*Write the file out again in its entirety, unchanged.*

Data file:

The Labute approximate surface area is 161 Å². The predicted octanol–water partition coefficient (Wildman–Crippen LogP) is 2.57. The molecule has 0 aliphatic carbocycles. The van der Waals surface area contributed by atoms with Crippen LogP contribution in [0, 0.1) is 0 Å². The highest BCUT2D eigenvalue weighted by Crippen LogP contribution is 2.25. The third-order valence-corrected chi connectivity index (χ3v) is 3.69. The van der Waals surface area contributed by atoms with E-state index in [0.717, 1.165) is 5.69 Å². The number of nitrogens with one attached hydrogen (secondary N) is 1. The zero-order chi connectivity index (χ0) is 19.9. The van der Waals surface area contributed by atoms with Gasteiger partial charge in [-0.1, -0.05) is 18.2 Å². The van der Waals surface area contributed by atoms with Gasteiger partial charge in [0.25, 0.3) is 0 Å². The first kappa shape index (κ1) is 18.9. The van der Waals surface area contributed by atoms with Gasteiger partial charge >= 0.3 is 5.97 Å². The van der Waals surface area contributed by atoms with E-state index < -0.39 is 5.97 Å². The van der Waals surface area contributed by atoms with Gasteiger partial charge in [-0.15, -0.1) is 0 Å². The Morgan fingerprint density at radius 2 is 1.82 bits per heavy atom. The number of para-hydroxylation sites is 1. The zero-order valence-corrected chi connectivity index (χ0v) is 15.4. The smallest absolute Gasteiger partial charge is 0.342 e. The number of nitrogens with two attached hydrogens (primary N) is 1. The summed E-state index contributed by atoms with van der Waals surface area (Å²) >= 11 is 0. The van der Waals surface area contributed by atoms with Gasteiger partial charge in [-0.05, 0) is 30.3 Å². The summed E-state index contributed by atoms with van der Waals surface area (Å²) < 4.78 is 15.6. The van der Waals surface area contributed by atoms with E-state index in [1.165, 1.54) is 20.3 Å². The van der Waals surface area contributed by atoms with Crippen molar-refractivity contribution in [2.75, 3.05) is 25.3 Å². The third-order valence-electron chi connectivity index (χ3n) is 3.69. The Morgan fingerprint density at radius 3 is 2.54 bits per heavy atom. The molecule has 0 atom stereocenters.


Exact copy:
The Labute approximate surface area is 161 Å². The predicted octanol–water partition coefficient (Wildman–Crippen LogP) is 2.57. The molecule has 0 aliphatic carbocycles. The van der Waals surface area contributed by atoms with Crippen LogP contribution in [0, 0.1) is 0 Å². The highest BCUT2D eigenvalue weighted by Crippen LogP contribution is 2.25. The third-order valence-corrected chi connectivity index (χ3v) is 3.69. The van der Waals surface area contributed by atoms with E-state index in [0.717, 1.165) is 5.69 Å². The number of nitrogens with one attached hydrogen (secondary N) is 1. The zero-order chi connectivity index (χ0) is 19.9. The van der Waals surface area contributed by atoms with Gasteiger partial charge in [-0.1, -0.05) is 18.2 Å². The van der Waals surface area contributed by atoms with Gasteiger partial charge in [0.25, 0.3) is 0 Å². The first kappa shape index (κ1) is 18.9. The van der Waals surface area contributed by atoms with Gasteiger partial charge >= 0.3 is 5.97 Å². The van der Waals surface area contributed by atoms with E-state index < -0.39 is 5.97 Å². The van der Waals surface area contributed by atoms with Gasteiger partial charge in [-0.15, -0.1) is 0 Å². The Morgan fingerprint density at radius 2 is 1.82 bits per heavy atom. The number of para-hydroxylation sites is 1. The zero-order valence-corrected chi connectivity index (χ0v) is 15.4. The smallest absolute Gasteiger partial charge is 0.342 e. The number of nitrogens with two attached hydrogens (primary N) is 1. The summed E-state index contributed by atoms with van der Waals surface area (Å²) >= 11 is 0. The van der Waals surface area contributed by atoms with Gasteiger partial charge in [-0.05, 0) is 30.3 Å². The summed E-state index contributed by atoms with van der Waals surface area (Å²) < 4.78 is 15.6. The van der Waals surface area contributed by atoms with E-state index in [1.165, 1.54) is 20.3 Å². The van der Waals surface area contributed by atoms with Crippen molar-refractivity contribution in [2.75, 3.05) is 25.3 Å². The third-order valence-electron chi connectivity index (χ3n) is 3.69. The Morgan fingerprint density at radius 3 is 2.54 bits per heavy atom. The molecule has 0 atom stereocenters.